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Jeddah - Yasmine El Tohamy - DHAKA: Fading hopes for a future and the desire to be reunited with family are pushing increasing numbers of Rohingya to flee overcrowded refugee camps in Bangladesh and make perilous journeys across the Andaman Sea.
Bangladesh hosts more than 1.2 million Rohingya Muslims, most of whom escaped persecution in neighboring Myanmar during a military crackdown in 2017. The majority live in Cox’s Bazar district, a coastal region in the east of the country, which is now the world’s largest refugee settlement.
But the recent rescue of dozens of starving Rohingya who had spent more than a month adrift on a stricken boat, has shone a spotlight on the increasing number of people trying to leave the squalid camps of Cox’s Bazar and cross the Andaman Sea in search of a better life.
The boat was one of several such vessels to leave Bangladesh in late November. But just a few days into the journey, its engines failed and its occupants were left adrfit. Appeals to the governments of several countries to rescue them fell on deaf ears, and it was not until late December, as the boat entered Indonesian waters, that local fishermen answered the call.
Number of refugees attempting to cross Andaman Sea up sixfold since 2020, UNHCR says.
Another boat was intercepted by the Sri Lankan navy and a third by a Vietnamese offshore company, which handed the refugees over to the Myanmar navy. It was not immediately clear what would happen to them.
In early December, the U. N. refugee agency UNHCR issued an alert about the “dramatic increase” in the number of people, mostly Rohingya, attempting to cross the Andaman Sea from both Bangladesh and Myanmar. It estimated there had been a sixfold rise since 2020 and that at least 119 people had died making such crossings.
The figures did not include those who the rescued refugees said had been on the boats that left Cox’s Bazar in November but were now missing at sea, presumed dead.
“Since 2018, every year we have been noticing an increasing trend of Rohingyas taking perilous journey across the sea during November to February as the sea is calm and quiet in this period,” Asif Munir, an immigration and refugee affairs analyst, told Arab News.
For most, the dangerous crossings are the only option available to escape the limbo they face in Bangladesh.
“They are only receiving some food aid while living in the refugee settlements, but there are no other activities,” Munir said.
“Children are deprived of a proper education, they (the adults) are not allowed to engage in any productive work. These issues make the Rohingya desperate to leave.
“It’s been a long time they are living in the camps and on the other hand the repatriation process also seems to be uncertain.”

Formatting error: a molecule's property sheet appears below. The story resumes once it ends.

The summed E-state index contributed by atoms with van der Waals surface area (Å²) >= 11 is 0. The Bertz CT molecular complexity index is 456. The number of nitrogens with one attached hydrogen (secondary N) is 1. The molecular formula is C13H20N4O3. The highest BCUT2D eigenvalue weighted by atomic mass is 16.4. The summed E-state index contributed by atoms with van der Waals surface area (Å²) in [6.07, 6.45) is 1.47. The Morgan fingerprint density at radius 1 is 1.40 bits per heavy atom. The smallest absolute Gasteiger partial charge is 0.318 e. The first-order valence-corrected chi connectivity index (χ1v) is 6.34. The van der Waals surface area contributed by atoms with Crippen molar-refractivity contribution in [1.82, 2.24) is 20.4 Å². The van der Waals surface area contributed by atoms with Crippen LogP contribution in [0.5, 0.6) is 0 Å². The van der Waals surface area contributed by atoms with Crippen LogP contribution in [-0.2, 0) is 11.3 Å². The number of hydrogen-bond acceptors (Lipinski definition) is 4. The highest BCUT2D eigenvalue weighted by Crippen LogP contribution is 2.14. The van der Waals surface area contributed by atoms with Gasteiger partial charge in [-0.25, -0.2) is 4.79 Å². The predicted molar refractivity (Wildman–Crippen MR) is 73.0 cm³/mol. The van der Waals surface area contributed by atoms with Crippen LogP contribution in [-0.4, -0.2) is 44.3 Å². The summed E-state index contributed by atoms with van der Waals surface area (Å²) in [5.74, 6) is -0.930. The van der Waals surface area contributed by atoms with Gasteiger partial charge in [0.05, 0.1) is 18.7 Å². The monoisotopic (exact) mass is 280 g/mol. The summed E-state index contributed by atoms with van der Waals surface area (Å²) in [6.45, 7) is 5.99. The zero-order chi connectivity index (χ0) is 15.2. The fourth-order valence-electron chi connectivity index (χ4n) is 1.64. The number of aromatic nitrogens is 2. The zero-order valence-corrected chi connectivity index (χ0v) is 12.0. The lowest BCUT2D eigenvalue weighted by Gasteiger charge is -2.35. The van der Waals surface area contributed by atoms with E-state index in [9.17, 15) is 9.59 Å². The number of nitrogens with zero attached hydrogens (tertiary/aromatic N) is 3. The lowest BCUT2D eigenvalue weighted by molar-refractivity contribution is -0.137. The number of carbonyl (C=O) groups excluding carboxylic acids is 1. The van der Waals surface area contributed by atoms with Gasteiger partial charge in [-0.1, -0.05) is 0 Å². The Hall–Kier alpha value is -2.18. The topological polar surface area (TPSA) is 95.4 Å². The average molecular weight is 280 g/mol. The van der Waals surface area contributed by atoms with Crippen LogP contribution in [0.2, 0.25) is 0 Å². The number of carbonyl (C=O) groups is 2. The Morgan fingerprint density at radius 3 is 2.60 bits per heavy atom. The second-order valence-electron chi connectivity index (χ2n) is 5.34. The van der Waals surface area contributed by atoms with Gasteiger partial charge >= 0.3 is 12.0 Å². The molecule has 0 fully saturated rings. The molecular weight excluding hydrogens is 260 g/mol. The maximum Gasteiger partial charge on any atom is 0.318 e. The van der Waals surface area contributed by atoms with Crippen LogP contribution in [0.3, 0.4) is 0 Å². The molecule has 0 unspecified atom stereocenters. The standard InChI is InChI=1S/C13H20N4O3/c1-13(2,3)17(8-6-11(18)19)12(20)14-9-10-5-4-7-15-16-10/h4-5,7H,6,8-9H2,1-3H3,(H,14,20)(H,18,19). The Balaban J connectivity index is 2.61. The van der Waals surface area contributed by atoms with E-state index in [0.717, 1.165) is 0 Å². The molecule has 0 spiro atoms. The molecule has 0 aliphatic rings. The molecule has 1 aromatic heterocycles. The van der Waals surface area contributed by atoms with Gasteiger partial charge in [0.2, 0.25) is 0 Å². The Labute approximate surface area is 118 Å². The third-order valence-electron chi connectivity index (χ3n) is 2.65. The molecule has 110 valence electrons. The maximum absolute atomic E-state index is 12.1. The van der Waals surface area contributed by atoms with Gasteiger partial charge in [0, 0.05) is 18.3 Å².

Despite multiple attempts from Bangladeshi authorities, a U.N.-backed repatriation and resettlement process in operation for several years has failed to tackle the problem, with only a handful of refugees being allowed to relocate.
At the same time, economic pressures on the South Asian nation, which despite not being a signatory to the 1951 UN Refugee Convention has taken in the biggest number of Rohingya asylum-seekers, are increasing. Hosting Rohingya costs Bangladesh an estimated $1.2 billion a year, while international aid for refugees has dropped since 2020.
Also, with the decreasing presence of foreign nongovernmental organizations in Cox’s Bazar, the number of opportunities for Rohingya to make a living there has diminished.
Rezuwan Khan, a Rohingya activist in Cox’s Bazar, whose sister was rescued off the Indonesian coast, told Arab News that many Rohingya had been laid off by the aid agencies that used to employ them.
“Many Rohingyas are desperate to flee the camps in search of a better life, better future, anywhere it’s possible,” he said.
Many are attempting to reunite with relatives who left earlier, mostly for Malaysia, where the people rescued by the Indonesia fishermen were initially bound.
“There are woman and children who want to be reunited with their husbands and fathers living in Malaysia. The men managed to reach Malaysia several years ago. This kind of people are desperate to leave the camps,” Khan said.
That desire is being exploited by traffickers who charge up to $5,000 for a place in one the boats leaving Cox’s Bazar.
“Rohingyas are risking their lives to save their lives,” said Mohammad Nur Khan, a Bangladeshi rights activist and expert on migration.
“In the camp, where most people are young, it’s living without any hope for the future. People aspire to a better life, it’s very natural.”
He added that the international community should do more to protect people from the traffickers, “so that the Rohingyas might be able to return to their homeland.”
“If we can’t keep this dream alive, the trafficking of the Rohingyas can’t be stopped.”
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